Australia is blessed with an amazing environment: from the alps to the mallee, tall forests to coral reefs, from rocky hills to fertile farmlands, from remote wilderness to urban parks. Nature at its best.

Our biologically diverse country is home to more than 1 million species of plants and animals, plus countless micro-organisms, many of which build our soils and purify our water.

These are the places where we live, work and seek respite; the natural areas we cherish and love. Our memories of the beach, a river, the bush and the farm make us who we are; they forge our sense of identity, of community and of place.

We all value nature, and for many different reasons. What would you miss the most, if it disappeared from your favourite natural area because of climate change?

Nature in a new climate

As climate change intensifies, many of these places will change – a lot. Some plants and animals will decline, others will increase, some may move elsewhere. Some forests may disappear, some grasslands may turn to shrublands.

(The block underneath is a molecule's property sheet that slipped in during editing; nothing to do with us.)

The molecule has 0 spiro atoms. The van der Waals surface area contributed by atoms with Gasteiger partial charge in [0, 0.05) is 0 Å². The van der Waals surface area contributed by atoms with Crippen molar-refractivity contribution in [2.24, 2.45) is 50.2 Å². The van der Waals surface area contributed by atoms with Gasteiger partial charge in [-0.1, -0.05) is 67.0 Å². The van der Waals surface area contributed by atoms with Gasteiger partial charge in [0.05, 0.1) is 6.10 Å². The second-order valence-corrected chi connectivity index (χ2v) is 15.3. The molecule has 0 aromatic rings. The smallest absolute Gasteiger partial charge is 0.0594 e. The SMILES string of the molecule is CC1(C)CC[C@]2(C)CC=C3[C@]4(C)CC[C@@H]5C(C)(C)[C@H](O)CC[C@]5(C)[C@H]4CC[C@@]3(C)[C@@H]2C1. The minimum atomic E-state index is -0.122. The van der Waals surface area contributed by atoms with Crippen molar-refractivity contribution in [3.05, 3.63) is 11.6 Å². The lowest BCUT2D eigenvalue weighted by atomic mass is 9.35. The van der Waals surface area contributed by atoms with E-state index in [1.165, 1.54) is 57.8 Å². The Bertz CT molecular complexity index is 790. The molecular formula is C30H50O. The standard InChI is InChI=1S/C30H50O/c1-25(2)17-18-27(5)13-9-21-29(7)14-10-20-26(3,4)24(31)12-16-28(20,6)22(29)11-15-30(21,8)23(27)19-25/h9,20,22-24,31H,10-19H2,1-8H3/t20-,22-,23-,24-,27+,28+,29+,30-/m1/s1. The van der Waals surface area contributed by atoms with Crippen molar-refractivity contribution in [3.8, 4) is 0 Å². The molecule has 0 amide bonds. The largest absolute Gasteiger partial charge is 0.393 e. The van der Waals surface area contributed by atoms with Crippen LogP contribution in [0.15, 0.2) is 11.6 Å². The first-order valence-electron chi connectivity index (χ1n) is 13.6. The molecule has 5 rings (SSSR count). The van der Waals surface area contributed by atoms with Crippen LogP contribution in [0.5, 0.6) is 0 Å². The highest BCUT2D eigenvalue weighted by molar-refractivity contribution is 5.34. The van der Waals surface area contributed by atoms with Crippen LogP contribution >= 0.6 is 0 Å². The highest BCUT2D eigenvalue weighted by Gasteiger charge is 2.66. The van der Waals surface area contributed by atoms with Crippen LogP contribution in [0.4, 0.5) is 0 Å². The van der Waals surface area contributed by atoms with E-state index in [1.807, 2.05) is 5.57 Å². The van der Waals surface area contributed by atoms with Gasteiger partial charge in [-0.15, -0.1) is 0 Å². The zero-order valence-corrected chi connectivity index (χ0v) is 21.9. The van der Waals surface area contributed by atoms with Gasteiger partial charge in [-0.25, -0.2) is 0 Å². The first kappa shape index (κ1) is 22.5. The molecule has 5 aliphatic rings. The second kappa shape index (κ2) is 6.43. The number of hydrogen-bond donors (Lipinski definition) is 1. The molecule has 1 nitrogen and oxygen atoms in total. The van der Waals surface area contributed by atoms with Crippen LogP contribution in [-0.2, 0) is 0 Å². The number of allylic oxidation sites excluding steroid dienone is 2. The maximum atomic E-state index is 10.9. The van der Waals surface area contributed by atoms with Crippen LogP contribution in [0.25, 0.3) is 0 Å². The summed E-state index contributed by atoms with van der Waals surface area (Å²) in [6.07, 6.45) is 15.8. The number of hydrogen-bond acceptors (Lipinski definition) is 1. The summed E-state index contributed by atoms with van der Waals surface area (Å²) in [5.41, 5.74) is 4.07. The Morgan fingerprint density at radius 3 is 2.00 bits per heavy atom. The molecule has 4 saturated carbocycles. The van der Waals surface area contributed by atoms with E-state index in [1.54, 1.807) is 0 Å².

As CSIRO scientists Michael Dunlop and Peter Brown put it, climate change will alter “the look, sound and smell of places we are familiar with”. The natural areas that our children and grandchildren will experience in 2050 will look and feel very different to the places that we have cherished.

This outlook poses a quandary for all of us. In a world that is set to be transformed by a changing climate, what can we do to leave the natural areas we value in the best condition possible?

What practical steps can we all take to help nature adapt to a new climate?

The new and the old

One surprising outcome – recognised by the scientists and land managers – is that many of the things we need to do to help nature adapt to a new climate are not new.

Most of the key actions have underpinned nature conservation and sustainable land management for decades. Things like working with the entire community; controlling threats, weeds and feral animals; creating secure conservation reserves; and enacting sound land-use plans, will always be important. Diverse, intact, healthy ecosystems will always fare better than neglected, damaged ones.

However, climate change has catalysed new actions and new ways of thinking about questions like, “which species should we plant in revegetation areas?”

Australia’s new climate

As you know, our world is getting hotter and, unfortunately, it’s going to keep getting hotter for the next 100 years. Future temperatures depend on how much greenhouse gas we pump into the atmosphere. To keep things cool, we need to reduce our emissions.

If we continue to emit high levels of greenhouse gases, our scientists predict big changes to Australia’s climate. Some of these changes are described below and you can learn more at the interactive Climate Change in Australia website.